Joyce Rose marched up to a senior BBC executive on his lunch break in the 1970s and told him the corporation should do an annual TV fundraiser for children.
The formidable tea lady, who spent some three decades serving beverages and biscuits in the corridors of Corporation House, came up with the idea after being told she could not have children herself.
Joyce also made national headlines when she famously told then-Prime Minister to ‘get in line’ after she tried to skip the queue at the tea trolley.
Her family have now paid tribute to Joyce, who died on Monday aged 79 after a battle with kidney cancer.
Joyce Rose, who worked as a tea lady at the BBC for three decades, passed away aged 79 after a battle with kidney cancer
Joyce made national headlines when she famously told then-Prime Minister Margaret Thatcher to ‘get in line’ after she tried to skip the queue at the tea trolley
Joyce told her family the executive took her idea on board before the first Children in Need telethon was broadcast in 1980.
She went on to raise thousands for the cause herself by walking around London dressed as the Queen and posing for photos with tourists.
Her family say they were never sure whether Joyce was pulling their leg until they found a newspaper clipping backing up her Margaret Thatcher story after she died.
Joyce, from Paddington, west London, worked at the BBC from the mid-60s to the mid 90s and was most often found outside the lifts selling snacks to the employees.
She became known for her equal treatment of everyone – regardless of celebrity status – and for ‘putting big headed people in their place.’
One of her early run-ins was with drummer Freddie Marsden from Gerry and the Pacemakers.
Joyce went on to raise thousands for charities including Great Ormond Street hospital and Children in Need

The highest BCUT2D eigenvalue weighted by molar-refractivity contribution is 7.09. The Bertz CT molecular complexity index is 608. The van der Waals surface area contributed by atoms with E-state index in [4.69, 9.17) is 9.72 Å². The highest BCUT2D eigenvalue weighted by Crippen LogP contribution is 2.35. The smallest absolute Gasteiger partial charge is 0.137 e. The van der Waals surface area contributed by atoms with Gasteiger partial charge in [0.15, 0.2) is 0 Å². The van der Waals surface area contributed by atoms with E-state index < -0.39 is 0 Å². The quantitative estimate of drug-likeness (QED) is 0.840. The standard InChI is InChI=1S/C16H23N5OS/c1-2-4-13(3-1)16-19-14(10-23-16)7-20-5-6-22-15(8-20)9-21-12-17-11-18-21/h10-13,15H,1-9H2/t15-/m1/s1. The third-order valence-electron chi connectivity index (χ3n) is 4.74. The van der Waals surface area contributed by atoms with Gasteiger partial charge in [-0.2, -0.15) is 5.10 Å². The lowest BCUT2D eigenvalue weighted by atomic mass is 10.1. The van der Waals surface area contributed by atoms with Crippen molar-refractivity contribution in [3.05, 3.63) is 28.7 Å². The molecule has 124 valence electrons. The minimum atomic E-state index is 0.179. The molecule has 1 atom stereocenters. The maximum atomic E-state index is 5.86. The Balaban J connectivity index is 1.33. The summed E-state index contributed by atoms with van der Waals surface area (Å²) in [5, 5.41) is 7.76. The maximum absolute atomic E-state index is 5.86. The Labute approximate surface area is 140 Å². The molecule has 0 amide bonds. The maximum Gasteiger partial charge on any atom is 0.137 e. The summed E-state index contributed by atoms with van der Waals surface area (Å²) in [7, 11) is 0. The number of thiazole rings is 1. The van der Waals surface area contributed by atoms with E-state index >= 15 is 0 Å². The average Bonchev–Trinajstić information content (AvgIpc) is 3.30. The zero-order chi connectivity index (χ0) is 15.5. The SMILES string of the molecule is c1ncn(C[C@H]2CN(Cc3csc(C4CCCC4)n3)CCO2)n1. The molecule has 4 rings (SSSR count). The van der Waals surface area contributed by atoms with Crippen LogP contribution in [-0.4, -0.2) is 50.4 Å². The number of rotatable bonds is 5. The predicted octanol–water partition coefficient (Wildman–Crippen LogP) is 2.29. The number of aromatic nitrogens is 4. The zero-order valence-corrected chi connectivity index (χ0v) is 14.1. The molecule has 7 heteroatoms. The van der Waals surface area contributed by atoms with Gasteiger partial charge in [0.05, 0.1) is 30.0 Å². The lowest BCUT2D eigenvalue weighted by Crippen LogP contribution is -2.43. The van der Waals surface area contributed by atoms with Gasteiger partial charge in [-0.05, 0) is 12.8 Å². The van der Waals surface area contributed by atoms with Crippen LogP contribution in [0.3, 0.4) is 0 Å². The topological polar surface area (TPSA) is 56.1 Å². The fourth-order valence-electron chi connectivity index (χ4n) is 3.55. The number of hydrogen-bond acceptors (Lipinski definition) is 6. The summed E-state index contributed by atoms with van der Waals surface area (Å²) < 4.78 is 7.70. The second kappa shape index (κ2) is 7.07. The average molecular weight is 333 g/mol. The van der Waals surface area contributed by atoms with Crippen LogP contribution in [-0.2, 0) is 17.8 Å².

Joyce, pictured here in the canteen at the BBC, is said to be the ‘inspiration’ behind Children in Need
The tea lady would walk around dressed as the Queen, posing for pictures with tourists in exchange for charitable donations
Her sister Linda, 73, said: ‘Freddie was said to be walking around incredibly big headed.
‘I’m not too sure what he said but Joyce marched over to him and told him “You need to stop being so big headed. You wouldn’t be here if it wasn’t for the public.”
‘Apparently he just took it and didn’t say a word back. I don’t think he was expecting it.’
Bear facts on a fund-raising phenomenon
1980 Children In Need, the UK’s first charity telethon, is broadcast on BBC1
£972m the amount of money raised since 1980
1985 Pudsey Bear makes his television debut
2,400 the number of projects the charity is currently supporting across the UK
582,000 number of children and young people who benefited from 2017 appeal
£130,000 Children In Need chief executive’s salary
A few years later White Christmas singer Bing Crosby crossed paths with the tea lady.
Linda said: ‘She was walking along the corridor with her trolley ready to serve tea and biscuits to the office workers.
‘He was about 20 metres in front of her. He looked behind and saw her coming but chose not to keep the door open so it swung back and hit her in the face.
‘He knew it happened but just kept walking. It was Bing Crosby’s wife who gave him a right telling off.
‘Joyce joined in too but she didn’t go in as hard as his wife as she didn’t think it was her place.
‘Her work for charity showed she had a caring heart but she hated people who thought they could step all over the little people.’
Having been crushed by the news she was unable to have children, Joyce chose to use her job as a means of helping other people’s children
Joyce approached a senior BBC executive on his lunch in the mid-1970s and suggested he start a televised fundraiser
And she made an appearance in the Daily Star newspaper in December 1985 under the headline, ‘Who’s afraid of Margaret Thatcher, not Joyce Rose’.
The story revealed how she had told the leader to get in line.
Linda added: ‘She didn’t care that she was the Prime Minister. She was always quick on bad manners so told her to go to the back as office staff only had 15 minutes for a break.
‘Just because she had a high office that didn’t mean she didn’t have to be polite.
‘If you were out of line she would tell you. Apparently Maggie avoided the canteen floor for years so she didn’t have to bump into Joyce.’